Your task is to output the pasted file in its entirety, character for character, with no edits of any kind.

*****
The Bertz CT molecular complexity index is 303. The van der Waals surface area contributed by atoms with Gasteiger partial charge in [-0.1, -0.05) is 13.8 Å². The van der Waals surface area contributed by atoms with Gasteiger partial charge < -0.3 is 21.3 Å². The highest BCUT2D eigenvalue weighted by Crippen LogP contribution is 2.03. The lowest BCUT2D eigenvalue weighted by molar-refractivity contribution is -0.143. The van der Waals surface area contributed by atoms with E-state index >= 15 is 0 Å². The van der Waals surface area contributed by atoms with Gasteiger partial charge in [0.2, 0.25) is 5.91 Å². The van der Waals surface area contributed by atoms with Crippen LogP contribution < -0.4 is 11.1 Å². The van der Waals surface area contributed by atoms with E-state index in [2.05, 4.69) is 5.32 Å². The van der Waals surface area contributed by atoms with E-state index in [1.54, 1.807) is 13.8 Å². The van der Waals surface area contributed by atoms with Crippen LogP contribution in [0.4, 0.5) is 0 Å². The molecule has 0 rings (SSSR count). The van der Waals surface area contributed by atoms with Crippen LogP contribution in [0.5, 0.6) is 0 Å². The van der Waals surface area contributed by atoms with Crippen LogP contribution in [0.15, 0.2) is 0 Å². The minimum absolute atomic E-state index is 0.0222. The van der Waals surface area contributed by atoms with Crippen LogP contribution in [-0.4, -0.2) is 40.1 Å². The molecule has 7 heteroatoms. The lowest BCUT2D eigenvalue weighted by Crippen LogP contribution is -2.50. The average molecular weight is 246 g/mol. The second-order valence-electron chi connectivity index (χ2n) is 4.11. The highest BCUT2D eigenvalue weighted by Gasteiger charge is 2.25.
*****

The Bertz CT molecular complexity index is 303. The van der Waals surface area contributed by atoms with Gasteiger partial charge in [-0.1, -0.05) is 13.8 Å². The van der Waals surface area contributed by atoms with Gasteiger partial charge < -0.3 is 21.3 Å². The highest BCUT2D eigenvalue weighted by Crippen LogP contribution is 2.03. The lowest BCUT2D eigenvalue weighted by molar-refractivity contribution is -0.143. The van der Waals surface area contributed by atoms with E-state index >= 15 is 0 Å². The van der Waals surface area contributed by atoms with Gasteiger partial charge in [0.2, 0.25) is 5.91 Å². The van der Waals surface area contributed by atoms with Crippen LogP contribution < -0.4 is 11.1 Å². The van der Waals surface area contributed by atoms with E-state index in [2.05, 4.69) is 5.32 Å². The van der Waals surface area contributed by atoms with E-state index in [1.54, 1.807) is 13.8 Å². The van der Waals surface area contributed by atoms with Crippen LogP contribution in [0.4, 0.5) is 0 Å². The molecule has 0 rings (SSSR count). The van der Waals surface area contributed by atoms with Crippen LogP contribution in [0.5, 0.6) is 0 Å². The van der Waals surface area contributed by atoms with Crippen LogP contribution in [0.15, 0.2) is 0 Å². The minimum absolute atomic E-state index is 0.0222. The van der Waals surface area contributed by atoms with Crippen LogP contribution in [-0.4, -0.2) is 40.1 Å². The molecule has 7 heteroatoms. The lowest BCUT2D eigenvalue weighted by Crippen LogP contribution is -2.50. The average molecular weight is 246 g/mol. The second-order valence-electron chi connectivity index (χ2n) is 4.11. The highest BCUT2D eigenvalue weighted by Gasteiger charge is 2.25.